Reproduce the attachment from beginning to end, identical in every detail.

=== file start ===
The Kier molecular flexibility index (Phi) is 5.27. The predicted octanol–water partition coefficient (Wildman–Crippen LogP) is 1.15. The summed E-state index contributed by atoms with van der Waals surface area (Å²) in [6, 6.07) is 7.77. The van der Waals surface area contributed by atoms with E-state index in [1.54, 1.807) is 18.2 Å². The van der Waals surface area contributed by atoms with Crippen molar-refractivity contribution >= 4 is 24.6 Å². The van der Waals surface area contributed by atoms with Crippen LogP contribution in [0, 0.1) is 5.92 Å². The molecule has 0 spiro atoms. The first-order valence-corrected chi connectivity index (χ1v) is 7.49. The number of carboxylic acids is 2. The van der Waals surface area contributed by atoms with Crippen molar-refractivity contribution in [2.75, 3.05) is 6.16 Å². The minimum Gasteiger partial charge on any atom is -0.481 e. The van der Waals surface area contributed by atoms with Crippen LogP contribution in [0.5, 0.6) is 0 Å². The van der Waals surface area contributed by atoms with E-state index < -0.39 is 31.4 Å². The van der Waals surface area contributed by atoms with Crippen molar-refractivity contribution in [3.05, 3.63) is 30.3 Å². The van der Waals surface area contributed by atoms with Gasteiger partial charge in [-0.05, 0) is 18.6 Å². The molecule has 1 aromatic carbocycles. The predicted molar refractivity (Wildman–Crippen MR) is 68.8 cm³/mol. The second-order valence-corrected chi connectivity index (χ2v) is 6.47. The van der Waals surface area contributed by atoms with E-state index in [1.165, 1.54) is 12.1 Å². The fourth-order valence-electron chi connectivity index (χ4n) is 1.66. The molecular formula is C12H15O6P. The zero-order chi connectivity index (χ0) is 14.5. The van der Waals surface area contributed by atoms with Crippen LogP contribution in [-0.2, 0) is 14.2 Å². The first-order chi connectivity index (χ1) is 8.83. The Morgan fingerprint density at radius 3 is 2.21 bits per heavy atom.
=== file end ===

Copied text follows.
The Kier molecular flexibility index (Phi) is 5.27. The predicted octanol–water partition coefficient (Wildman–Crippen LogP) is 1.15. The summed E-state index contributed by atoms with van der Waals surface area (Å²) in [6, 6.07) is 7.77. The van der Waals surface area contributed by atoms with E-state index in [1.54, 1.807) is 18.2 Å². The van der Waals surface area contributed by atoms with Crippen molar-refractivity contribution >= 4 is 24.6 Å². The van der Waals surface area contributed by atoms with Crippen LogP contribution in [0, 0.1) is 5.92 Å². The molecule has 0 spiro atoms. The first-order valence-corrected chi connectivity index (χ1v) is 7.49. The number of carboxylic acids is 2. The van der Waals surface area contributed by atoms with Crippen molar-refractivity contribution in [2.75, 3.05) is 6.16 Å². The minimum Gasteiger partial charge on any atom is -0.481 e. The van der Waals surface area contributed by atoms with Crippen LogP contribution in [0.5, 0.6) is 0 Å². The van der Waals surface area contributed by atoms with E-state index < -0.39 is 31.4 Å². The van der Waals surface area contributed by atoms with Crippen molar-refractivity contribution in [3.05, 3.63) is 30.3 Å². The van der Waals surface area contributed by atoms with Gasteiger partial charge in [-0.05, 0) is 18.6 Å². The molecule has 1 aromatic carbocycles. The predicted molar refractivity (Wildman–Crippen MR) is 68.8 cm³/mol. The second-order valence-corrected chi connectivity index (χ2v) is 6.47. The van der Waals surface area contributed by atoms with E-state index in [1.165, 1.54) is 12.1 Å². The fourth-order valence-electron chi connectivity index (χ4n) is 1.66. The molecular formula is C12H15O6P. The zero-order chi connectivity index (χ0) is 14.5. The van der Waals surface area contributed by atoms with Crippen LogP contribution in [-0.2, 0) is 14.2 Å². The first-order chi connectivity index (χ1) is 8.83. The Morgan fingerprint density at radius 3 is 2.21 bits per heavy atom.